On World Cleanup Day, a group of dedicated Buccleuch residents and members of the rate-payers association took on a challenging mission: cleaning up the area surrounding Bridge Road, which had become a hotbed for debris accumulation. While their efforts were commendable, the task ahead proved even more daunting when they set their sights on the nearby Jukskei River.
The Jukskei River, meandering through Buccleuch, required far more helping hands than those who had gathered to tackle the cleanup on September 16. This serene river had suffered from the effects of litter and waste, and its condition was far from ideal. The river concealed an unexpected relic from a bygone era – a car, swept away during a storm at the height of the Covid-19 pandemic, now nestled within its waters to add to the challenges.
Lauren Nightingale, a resident of Buccleuch, expressed her determination to address the issue, emphasising that small actions can lead to significant change. However, she stressed the need for a collective effort to tackle the accumulated environmental damage over the years.
Nightingale called on the authorities responsible for road management and public well-being in Buccleuch to take decisive action. Suggestions included implementing more litter traps further upstream, clearing out obstructions like tree trunks, and combatting the issue of single-use plastics. She also highlighted concerns about dumping sewage into the river, particularly in the Frankenwald area.
Alexandra Water Warriors NPC initially advertised the cleanup around Bridge Road. However, as the hours passed, the expected reinforcements failed to materialise. Only nine locals, including Mohamed Essop, had turned up by the banks of the Jukskei River. Essop lamented the short-sightedness of those who ignore the environmental consequences of littering and emphasised the importance of long-term thinking in preserving nature for future generations.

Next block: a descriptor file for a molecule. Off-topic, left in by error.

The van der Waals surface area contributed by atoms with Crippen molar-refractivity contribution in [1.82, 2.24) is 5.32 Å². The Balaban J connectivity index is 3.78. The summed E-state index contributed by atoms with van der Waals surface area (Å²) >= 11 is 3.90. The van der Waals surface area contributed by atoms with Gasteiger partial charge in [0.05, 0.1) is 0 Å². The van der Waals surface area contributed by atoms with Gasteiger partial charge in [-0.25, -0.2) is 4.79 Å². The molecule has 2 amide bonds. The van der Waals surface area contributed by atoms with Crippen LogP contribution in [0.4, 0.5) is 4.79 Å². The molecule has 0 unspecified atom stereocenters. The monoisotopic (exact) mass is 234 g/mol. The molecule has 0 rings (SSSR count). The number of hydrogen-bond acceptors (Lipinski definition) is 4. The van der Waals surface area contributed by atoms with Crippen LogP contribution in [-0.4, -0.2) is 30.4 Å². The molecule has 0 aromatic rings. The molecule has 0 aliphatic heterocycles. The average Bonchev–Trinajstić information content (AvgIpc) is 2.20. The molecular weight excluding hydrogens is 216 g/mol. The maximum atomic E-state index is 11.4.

The Johannesburg Road Agency (JRA) was contacted to address the persistent debris management issue. Bertha Peters-Scheepers, the JRA spokesperson, assured that the Bridge Road low-lying bridge was in the final design stages. Furthermore, plans were underway to address the high-level drive bridge along the Jukskei River in Buccleuch. The JRA had appointed a contractor, and public participation was on the horizon, with a sod-turning event scheduled as part of the city’s transport-month activities in October.
While the task of rejuvenating the Jukskei River remains considerable, the collective efforts of concerned residents and ongoing initiatives demonstrate a commitment to restoring and preserving this vital natural resource. It underscores the significance of community-driven action in safeguarding our environment for future generations.
Picture: X / David_S_Tembe
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